Tata Motor, Ashok Leyland, Mahindra left with over Rs 5,000 crore of unsold BS III vehicles
Despite the big attempts by automobile companies to liquidate the stock of Bharat Stage (BS) III vehicles during the last three days of March after the Supreme Court (SC) verdict banning them, there was still an unsold inventory of 1.2 vehicles worth Rs 5,000 crore, said the Society of Indian Automobile Manufacturers (SIAM).
A large majority of this over Rs 5,000 crore unsold inventory belongs to commercial vehicle (CV) manufacturers such as Tata Motors, Ashok Leyland and Mahindra & Mahindra as they have BS III inventory worth Rs 5,076 crore still unsold after April 1.
“Despite heavy discount automaker stuck with 140,000 BS III vehicles. The total BS III compliant vehicles inventory valued at Rs 5,633 crore. Companies like Tata Motors, Ashok Leyland and Mahindra & Mahindra have the unsold inventory of Rs 5,076 crore. Two-wheeler manufacturing companies like Hero MotoCorp, Honda Motorcycle and TVS Motors together hold 78,638 BS III compliant vehicles costing around Rs 336 crore,” said Stewart &Mackertich Wealth Management report.
At 10:02 hours the shares of Tata Motors was trading down 2.23% or Rs 10.55, at Rs 462.20 per piece. Mahindra stocks were also down 0.90% or Rs 11.50, at Rs 1,270 per piece. Ashok Leyland shares were however trading up 0.61% or Rs 0.50, at Rs 82.90 per piece.
The SC decision to ban the sale of BS III compliant vehicles from April 1 onwards came as a big blow especially to those automobile companies that had a large unsold stock of them. This included largely two-wheelers and commercial vehicles. The total unsold BS III stock as of March 20 was 8.24 lakh vehicles which included 6.71 lakh two-wheelers, 96,700 commercial vehciles, 40,048 three-wheelers and 16,198 passenger vehicles, according to SIAM. This was stock was valued worth Rs 20,000 crore.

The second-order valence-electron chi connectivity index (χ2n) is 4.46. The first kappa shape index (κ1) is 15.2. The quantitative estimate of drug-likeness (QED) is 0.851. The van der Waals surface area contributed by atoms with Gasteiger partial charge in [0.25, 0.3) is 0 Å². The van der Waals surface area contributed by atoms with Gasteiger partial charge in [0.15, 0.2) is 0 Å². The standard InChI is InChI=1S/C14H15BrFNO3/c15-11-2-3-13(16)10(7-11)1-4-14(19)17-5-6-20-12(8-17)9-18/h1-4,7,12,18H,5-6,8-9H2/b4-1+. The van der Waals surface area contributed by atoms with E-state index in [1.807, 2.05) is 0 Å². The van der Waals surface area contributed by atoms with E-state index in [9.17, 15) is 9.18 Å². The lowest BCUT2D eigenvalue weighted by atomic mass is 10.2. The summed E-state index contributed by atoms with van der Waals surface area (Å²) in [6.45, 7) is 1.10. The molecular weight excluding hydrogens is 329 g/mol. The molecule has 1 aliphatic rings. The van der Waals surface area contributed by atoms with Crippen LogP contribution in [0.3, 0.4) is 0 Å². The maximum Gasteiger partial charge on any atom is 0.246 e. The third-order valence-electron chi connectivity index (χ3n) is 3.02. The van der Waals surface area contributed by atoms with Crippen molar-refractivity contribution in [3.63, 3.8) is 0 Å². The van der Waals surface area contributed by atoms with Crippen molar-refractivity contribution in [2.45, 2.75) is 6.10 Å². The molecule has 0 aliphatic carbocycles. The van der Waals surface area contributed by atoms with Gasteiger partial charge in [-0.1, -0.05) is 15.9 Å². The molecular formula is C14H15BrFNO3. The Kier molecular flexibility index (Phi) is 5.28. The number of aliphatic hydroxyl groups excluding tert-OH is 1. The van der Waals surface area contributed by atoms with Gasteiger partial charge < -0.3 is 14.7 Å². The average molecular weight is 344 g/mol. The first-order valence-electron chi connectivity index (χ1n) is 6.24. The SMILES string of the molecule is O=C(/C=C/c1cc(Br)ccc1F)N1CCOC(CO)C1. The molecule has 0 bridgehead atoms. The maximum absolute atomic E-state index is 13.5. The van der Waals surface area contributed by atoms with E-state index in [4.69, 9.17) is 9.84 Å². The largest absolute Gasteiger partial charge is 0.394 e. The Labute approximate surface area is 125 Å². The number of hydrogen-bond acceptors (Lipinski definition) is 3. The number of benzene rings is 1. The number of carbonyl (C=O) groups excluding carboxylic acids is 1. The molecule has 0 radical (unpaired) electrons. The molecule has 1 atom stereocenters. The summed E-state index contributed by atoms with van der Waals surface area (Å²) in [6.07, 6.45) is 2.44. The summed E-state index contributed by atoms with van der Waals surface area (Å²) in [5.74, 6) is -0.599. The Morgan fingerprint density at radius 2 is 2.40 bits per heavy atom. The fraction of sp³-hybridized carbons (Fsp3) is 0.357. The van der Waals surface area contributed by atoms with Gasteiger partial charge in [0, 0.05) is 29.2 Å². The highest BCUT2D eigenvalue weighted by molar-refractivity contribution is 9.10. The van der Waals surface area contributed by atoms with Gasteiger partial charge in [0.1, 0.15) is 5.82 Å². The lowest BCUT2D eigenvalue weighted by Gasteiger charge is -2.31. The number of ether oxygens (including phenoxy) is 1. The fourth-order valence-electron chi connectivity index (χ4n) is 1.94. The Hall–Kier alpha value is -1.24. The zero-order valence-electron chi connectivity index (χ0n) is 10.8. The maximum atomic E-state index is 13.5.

Automobile companies were forced to offer huge discounts on their vehicles ranging from Rs 24,000 for two-wheelers to over Rs 50,000 for commercial vehicles. SIAM's Director General Vishnu Mathur said due to this heavy discounting automobile companies faced a revenue loss of around Rs 1,200 crore in the last three days of March.
Sugato Sen, Deputy Director General of SIAM said that the first option of these companies is to export these vehicles to other markets, which some companies have already done. The second option is to bring back the vehicles from dealerships which were sent before the SC verdict and would be very expensive. He added that not all the vehicles can be made BS IV complaint by tweaking a few components and many companies are figuring out what to do with them.
SIAM said that such heightened uncertainty in the business environment will affect investment in the automobile industry and such changed in the policy environment will affect profitability of OEMs.
Due to the high sales in March the sales of light commercial vehicles (LCVs) are expected to be weaker in the coming months and may impact the overall sales growth in FY18, SIAM said.
It also urged to the government to be clear regarding the BS VI norms which become mandatory for auto makers from April 2020, so that the same does not happen again